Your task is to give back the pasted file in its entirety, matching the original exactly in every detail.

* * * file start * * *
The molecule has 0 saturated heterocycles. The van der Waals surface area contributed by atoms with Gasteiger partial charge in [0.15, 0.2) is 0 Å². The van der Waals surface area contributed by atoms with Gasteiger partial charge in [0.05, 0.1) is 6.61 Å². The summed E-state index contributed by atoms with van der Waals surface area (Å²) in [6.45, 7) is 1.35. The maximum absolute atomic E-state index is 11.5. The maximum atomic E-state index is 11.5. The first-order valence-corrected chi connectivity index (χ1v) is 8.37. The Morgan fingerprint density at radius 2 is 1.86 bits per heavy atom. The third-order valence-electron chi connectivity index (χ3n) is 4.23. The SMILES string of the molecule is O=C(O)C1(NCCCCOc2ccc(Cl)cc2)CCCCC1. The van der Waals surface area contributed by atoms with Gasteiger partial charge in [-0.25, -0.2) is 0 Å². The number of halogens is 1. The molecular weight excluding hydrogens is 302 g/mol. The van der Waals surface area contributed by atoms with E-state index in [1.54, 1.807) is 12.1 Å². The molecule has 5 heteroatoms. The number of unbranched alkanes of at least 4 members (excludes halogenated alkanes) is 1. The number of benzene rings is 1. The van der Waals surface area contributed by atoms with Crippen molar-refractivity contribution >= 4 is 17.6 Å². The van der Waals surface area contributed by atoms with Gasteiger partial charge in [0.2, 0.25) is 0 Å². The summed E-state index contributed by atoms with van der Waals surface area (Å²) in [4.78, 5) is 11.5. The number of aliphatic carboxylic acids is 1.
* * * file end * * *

The molecule has 0 saturated heterocycles. The van der Waals surface area contributed by atoms with Gasteiger partial charge in [0.15, 0.2) is 0 Å². The van der Waals surface area contributed by atoms with Gasteiger partial charge in [0.05, 0.1) is 6.61 Å². The summed E-state index contributed by atoms with van der Waals surface area (Å²) in [6.45, 7) is 1.35. The maximum absolute atomic E-state index is 11.5. The maximum atomic E-state index is 11.5. The first-order valence-corrected chi connectivity index (χ1v) is 8.37. The Morgan fingerprint density at radius 2 is 1.86 bits per heavy atom. The third-order valence-electron chi connectivity index (χ3n) is 4.23. The SMILES string of the molecule is O=C(O)C1(NCCCCOc2ccc(Cl)cc2)CCCCC1. The van der Waals surface area contributed by atoms with Gasteiger partial charge in [-0.25, -0.2) is 0 Å². The number of halogens is 1. The molecular weight excluding hydrogens is 302 g/mol. The van der Waals surface area contributed by atoms with E-state index in [1.54, 1.807) is 12.1 Å². The molecule has 5 heteroatoms. The number of unbranched alkanes of at least 4 members (excludes halogenated alkanes) is 1. The number of benzene rings is 1. The van der Waals surface area contributed by atoms with Crippen molar-refractivity contribution >= 4 is 17.6 Å². The van der Waals surface area contributed by atoms with Gasteiger partial charge in [0.2, 0.25) is 0 Å². The summed E-state index contributed by atoms with van der Waals surface area (Å²) in [4.78, 5) is 11.5. The number of aliphatic carboxylic acids is 1.